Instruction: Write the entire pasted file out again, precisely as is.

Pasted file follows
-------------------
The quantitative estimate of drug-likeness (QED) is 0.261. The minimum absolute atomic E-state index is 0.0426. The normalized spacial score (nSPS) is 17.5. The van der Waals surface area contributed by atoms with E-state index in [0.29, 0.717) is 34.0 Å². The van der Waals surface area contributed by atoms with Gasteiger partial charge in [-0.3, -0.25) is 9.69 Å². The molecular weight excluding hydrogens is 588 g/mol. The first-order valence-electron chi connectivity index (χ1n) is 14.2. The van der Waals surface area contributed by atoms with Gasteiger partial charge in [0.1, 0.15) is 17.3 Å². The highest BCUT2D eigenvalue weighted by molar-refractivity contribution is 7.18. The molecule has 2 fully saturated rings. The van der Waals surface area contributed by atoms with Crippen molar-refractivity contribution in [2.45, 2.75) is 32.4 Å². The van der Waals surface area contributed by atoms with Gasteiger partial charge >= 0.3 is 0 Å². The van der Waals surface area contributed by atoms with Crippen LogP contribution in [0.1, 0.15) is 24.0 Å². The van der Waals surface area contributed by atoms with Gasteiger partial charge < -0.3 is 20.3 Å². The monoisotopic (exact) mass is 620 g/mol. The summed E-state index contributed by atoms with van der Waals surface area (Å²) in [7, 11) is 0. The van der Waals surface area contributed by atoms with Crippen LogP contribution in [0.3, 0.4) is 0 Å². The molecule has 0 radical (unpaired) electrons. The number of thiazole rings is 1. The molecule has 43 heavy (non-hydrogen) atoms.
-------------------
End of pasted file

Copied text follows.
The quantitative estimate of drug-likeness (QED) is 0.261. The minimum absolute atomic E-state index is 0.0426. The normalized spacial score (nSPS) is 17.5. The van der Waals surface area contributed by atoms with E-state index in [0.29, 0.717) is 34.0 Å². The van der Waals surface area contributed by atoms with Gasteiger partial charge in [-0.3, -0.25) is 9.69 Å². The molecular weight excluding hydrogens is 588 g/mol. The first-order valence-electron chi connectivity index (χ1n) is 14.2. The van der Waals surface area contributed by atoms with Gasteiger partial charge in [0.1, 0.15) is 17.3 Å². The highest BCUT2D eigenvalue weighted by molar-refractivity contribution is 7.18. The molecule has 2 fully saturated rings. The van der Waals surface area contributed by atoms with Crippen molar-refractivity contribution in [2.45, 2.75) is 32.4 Å². The van der Waals surface area contributed by atoms with Gasteiger partial charge >= 0.3 is 0 Å². The van der Waals surface area contributed by atoms with Crippen LogP contribution in [0.1, 0.15) is 24.0 Å². The van der Waals surface area contributed by atoms with Gasteiger partial charge < -0.3 is 20.3 Å². The monoisotopic (exact) mass is 620 g/mol. The summed E-state index contributed by atoms with van der Waals surface area (Å²) in [7, 11) is 0. The van der Waals surface area contributed by atoms with Crippen LogP contribution in [0.3, 0.4) is 0 Å². The molecule has 0 radical (unpaired) electrons. The number of thiazole rings is 1. The molecule has 43 heavy (non-hydrogen) atoms.